Opiate addiction changes the way your mind and body works which is why getting off it cannot be done without the help of trained medical professionals. They can make sure that you recover from the withdrawal process without causing any serious damage to your physical and psychological well-being. Years of study about opiate addiction have allowed experts to come up with different treatment options for those who want to get clean. What works for one does not necessarily work for the other and in picking a treatment option for your recovery from opiates consider how long you have been addicted and your individual personality to assess the effectiveness of each option.
The first phase of your treatment will involve going through detoxification and withdrawal from the opiates. During detoxification it is recommended that you check yourself into a detox or rehab facility. This ensures that your withdrawal phase is under the supervision of medical professionals who can monitor your health all throughout the process. This will especially benefit those who have been on opiates for a long time because long term use may have already resulted to serious damage to their bodies and the detox effect is expected to be more intense for them.
The use of medications have been found effective in reducing the intensity of the withdrawal symptoms and curbing the cravings that opiate addicts may have to increase the chances of success of the treatment. This is usually recommended for long term users to help ease them into recovery and over time the amount of medication prescribed to them will be slowly tapered off until they are finally ready to get off the medication.
Methadone therapy is the most common medication prescribed for the treatment of opiate addiction and is dispensed under medical supervision. Methadone is used to avoid the extreme highs and lows that recovering addicts go through during withdrawal which could be dangerous to their health. Buprenorphine is another medication that is used to treat opiate addiction. This has a mild opiate like effect and is preferred by those who cannot go every day to Methadone clinics for medication because it is available in tablet form and can be administered without the need for supervision.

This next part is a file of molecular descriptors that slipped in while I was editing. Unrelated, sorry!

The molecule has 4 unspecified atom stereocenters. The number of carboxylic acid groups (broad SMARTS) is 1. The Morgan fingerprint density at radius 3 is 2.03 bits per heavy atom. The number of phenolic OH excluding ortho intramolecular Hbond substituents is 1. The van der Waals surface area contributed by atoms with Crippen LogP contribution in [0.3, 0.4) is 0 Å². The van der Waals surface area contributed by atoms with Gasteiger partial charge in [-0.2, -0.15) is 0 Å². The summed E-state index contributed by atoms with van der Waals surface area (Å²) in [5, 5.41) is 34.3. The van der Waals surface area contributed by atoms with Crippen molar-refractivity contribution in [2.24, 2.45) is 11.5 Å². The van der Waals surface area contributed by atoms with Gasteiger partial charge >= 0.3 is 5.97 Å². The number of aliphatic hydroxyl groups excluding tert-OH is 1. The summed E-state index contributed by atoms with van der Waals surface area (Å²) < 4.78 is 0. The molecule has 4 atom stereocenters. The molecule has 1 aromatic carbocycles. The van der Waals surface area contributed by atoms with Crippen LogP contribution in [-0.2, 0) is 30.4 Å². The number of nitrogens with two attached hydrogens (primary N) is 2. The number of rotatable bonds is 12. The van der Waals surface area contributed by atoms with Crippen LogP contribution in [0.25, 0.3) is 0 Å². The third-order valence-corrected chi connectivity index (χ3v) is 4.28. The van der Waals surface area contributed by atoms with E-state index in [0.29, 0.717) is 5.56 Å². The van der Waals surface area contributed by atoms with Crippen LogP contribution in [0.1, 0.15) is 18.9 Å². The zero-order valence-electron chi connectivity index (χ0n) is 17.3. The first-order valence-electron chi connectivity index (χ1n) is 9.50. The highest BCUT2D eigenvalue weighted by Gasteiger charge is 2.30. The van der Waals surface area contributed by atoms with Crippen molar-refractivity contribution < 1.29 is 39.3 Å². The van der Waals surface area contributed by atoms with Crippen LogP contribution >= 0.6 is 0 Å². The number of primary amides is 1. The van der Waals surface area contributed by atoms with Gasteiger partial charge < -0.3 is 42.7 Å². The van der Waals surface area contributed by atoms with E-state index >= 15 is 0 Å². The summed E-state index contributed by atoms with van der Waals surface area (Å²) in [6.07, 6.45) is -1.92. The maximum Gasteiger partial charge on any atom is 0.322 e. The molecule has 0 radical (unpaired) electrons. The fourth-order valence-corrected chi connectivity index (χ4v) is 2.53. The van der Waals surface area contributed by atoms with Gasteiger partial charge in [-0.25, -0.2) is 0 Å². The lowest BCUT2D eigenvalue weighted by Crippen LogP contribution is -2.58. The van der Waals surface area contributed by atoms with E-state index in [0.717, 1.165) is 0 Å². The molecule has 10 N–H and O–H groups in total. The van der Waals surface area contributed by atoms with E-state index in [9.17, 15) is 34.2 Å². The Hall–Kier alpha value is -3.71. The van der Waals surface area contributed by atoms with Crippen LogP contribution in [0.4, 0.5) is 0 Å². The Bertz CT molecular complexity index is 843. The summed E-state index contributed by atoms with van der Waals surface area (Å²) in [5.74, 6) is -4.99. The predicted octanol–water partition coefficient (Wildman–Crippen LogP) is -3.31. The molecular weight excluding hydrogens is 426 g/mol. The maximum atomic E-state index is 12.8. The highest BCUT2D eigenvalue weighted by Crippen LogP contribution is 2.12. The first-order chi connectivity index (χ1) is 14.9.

There is a serious risk in these treatment options. Methadone and Buprenorphine are synthetic opiates. They reason they are effective in curbing opiate withdrawal symptoms is because the user is in fact still taking opiates. Most people do not know this, but more overdoses occur from Methadone than heroin.
Instead of working to immediately end an addiction, this type of treatment seeks to slowly wean someone off of it. That can be risky because the addict is not really facing and overcoming their addiction. The chance of relapse is often times greater.
To speed up the detox, some addicts will choose to quit cold turkey. This can make the withdrawal more intense, but will get their body detoxed faster. There are supplements available that can curb some of the withdrawal symptoms and make them a little more bearable.
Another option is a hybrid of the two methods. The patient can keep taking Methadone or Buprenophine, but in smaller doses to get off of it faster, while pairing it with a supplement like Elimidrol to ease the withdrawal.
Behavioral Treatment and Therapy
After the drugs have been flushed out of your system through detoxification or the use of medications, the next phase of your treatment will involve addressing your behavior and psychological issues. This part of the treatment is just as important as going through withdrawal because it ensures that you are on the right track to recovering from opiates. Going through detox will be pointless if you fail to address the reason why you are taking drugs. Failing to identify this will not give you the proper mindset to cope and deal with cravings and triggers as they come.
According to therapists, addiction to opiates could be a result of issues with how you reward or punish yourself and behavioral treatment will help you identify other ways to find pleasure and feel good about yourself as well as effective ways to cope with problems that come your way. Individual counselling and group therapy will help address any emotional problem that you may be running away from which caused you to turn to drugs for temporary relief.